petals soft reddish violet on both surfaces, all with yellow area basally, lower 3 dark violet-veined, lateral 2 bearded, lowest with white around yellow area, 10–15 mm, spur yellow, gibbous, 0.5–2 mm;

style head bearded; cleistogamous flowers axillary.

sepals linear to linear-lanceolate, margins eciliate, auricles 0.5–1.5 mm;

petals deep lemon-yellow adaxially, upper 2 reddish brown abaxially, lateral 2 and lowest dark brown-veined basally, lateral 2 bearded, lowest 7–11 mm, spur yellow, gibbous, 1–1.4 mm;

style head bearded; cleistogamous flowers absent.

sepals lanceolate, margins eciliate, auricles 0.5–1 mm;

petals deep lemon-yellow adaxially, upper 2 often brownish purple abaxially, lower 3 dark brown- to brownish purple-veined, lateral 2 sparsely bearded, lowest 6–14 mm, spur yellow, gibbous, 1–2 mm;

style head bearded; cleistogamous flowers axillary.

Capsules

± spherical, 5–9 mm, glabrous.

ovoid, 3–4.5 mm, glabrous.

spherical to ovoid, 5–10 mm, usually glabrous, rarely finely puberulent.

Seeds

dark brown to brownish purple, 2.5–3 mm.

light brown, ± 2 mm.

light to medium brown or dark red-brown, 2.6–3.1 mm, elaiosome not covering funiculus.

2n

= 24.

= 48.

Viola flettii

Viola guadalupensis

Viola bakeri

Phenology Flowering Jun–Aug. Flowering May. Flowering May–Jul.
Habitat Alpine and subalpine rock crevices, vertical faces, talus slopes Openings and narrow ledges on limestone rock faces Wet and dry places in openings of coniferous forests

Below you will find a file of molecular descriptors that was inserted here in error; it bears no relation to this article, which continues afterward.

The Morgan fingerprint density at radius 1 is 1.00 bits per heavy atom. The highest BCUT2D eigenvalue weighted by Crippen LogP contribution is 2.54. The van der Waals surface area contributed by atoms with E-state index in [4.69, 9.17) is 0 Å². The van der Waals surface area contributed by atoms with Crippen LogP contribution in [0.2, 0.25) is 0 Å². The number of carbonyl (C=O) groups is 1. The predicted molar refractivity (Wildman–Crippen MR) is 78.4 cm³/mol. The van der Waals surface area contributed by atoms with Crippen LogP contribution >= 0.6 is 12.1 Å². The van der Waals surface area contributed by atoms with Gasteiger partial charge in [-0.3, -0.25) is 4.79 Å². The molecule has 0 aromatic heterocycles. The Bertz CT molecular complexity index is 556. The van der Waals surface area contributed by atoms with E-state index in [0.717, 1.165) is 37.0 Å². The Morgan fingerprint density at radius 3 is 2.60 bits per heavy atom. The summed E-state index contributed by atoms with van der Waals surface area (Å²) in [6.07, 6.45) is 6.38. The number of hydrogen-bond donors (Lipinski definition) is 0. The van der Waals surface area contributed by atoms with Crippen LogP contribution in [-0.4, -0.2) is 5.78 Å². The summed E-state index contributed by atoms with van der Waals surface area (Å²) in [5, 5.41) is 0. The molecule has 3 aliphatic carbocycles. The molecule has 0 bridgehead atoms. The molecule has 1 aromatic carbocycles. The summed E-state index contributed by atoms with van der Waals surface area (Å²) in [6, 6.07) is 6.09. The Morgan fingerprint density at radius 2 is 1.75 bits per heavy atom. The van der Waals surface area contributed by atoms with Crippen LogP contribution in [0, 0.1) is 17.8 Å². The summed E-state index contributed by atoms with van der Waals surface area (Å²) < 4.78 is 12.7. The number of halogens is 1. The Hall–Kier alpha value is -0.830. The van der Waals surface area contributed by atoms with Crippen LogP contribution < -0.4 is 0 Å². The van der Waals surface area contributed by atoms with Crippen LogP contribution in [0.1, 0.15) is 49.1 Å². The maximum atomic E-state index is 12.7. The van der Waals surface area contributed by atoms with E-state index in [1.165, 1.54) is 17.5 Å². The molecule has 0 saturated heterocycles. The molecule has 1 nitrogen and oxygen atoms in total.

Elevation 1100–2000 m [3600–6600 ft] 2600 m [8500 ft] 900–3800 m [3000–12500 ft]
Distribution
from FNA
WA
[WildflowerSearch map]
[BONAP county map]
from FNA
TX
[BONAP county map]
from FNA
CA; NV; OR; WA
[WildflowerSearch map]
[BONAP county map]
Discussion

Viola flettii is endemic to the Olympic Mountains of northwestern Washington. C. S. McCreary (2005) noted that although morphologically and ecologically distinct, V. cuneata, V. flettii, and V. ocellata are closely related.

(Discussion copyrighted by Flora of North America; reprinted with permission.)

Of conservation concern.

Viola guadalupensis is known only from the eastern rim of the Guadalupe Mountains in Culberson County. Powell and Wauer noted that it is the only yellow-flowered violet known in the Guadalupe Mountains and appears to be related to V. nuttallii and V. vallicola. K. W. Allred (2008) stated that a report of this species in New Mexico by J. T. Kartesz and C. A. Meacham (1999) requires verification. K. Haskins (pers. comm.) reported that experiments are currently being conducted to propagate plants of V. guadalupensis via cell tissue culture.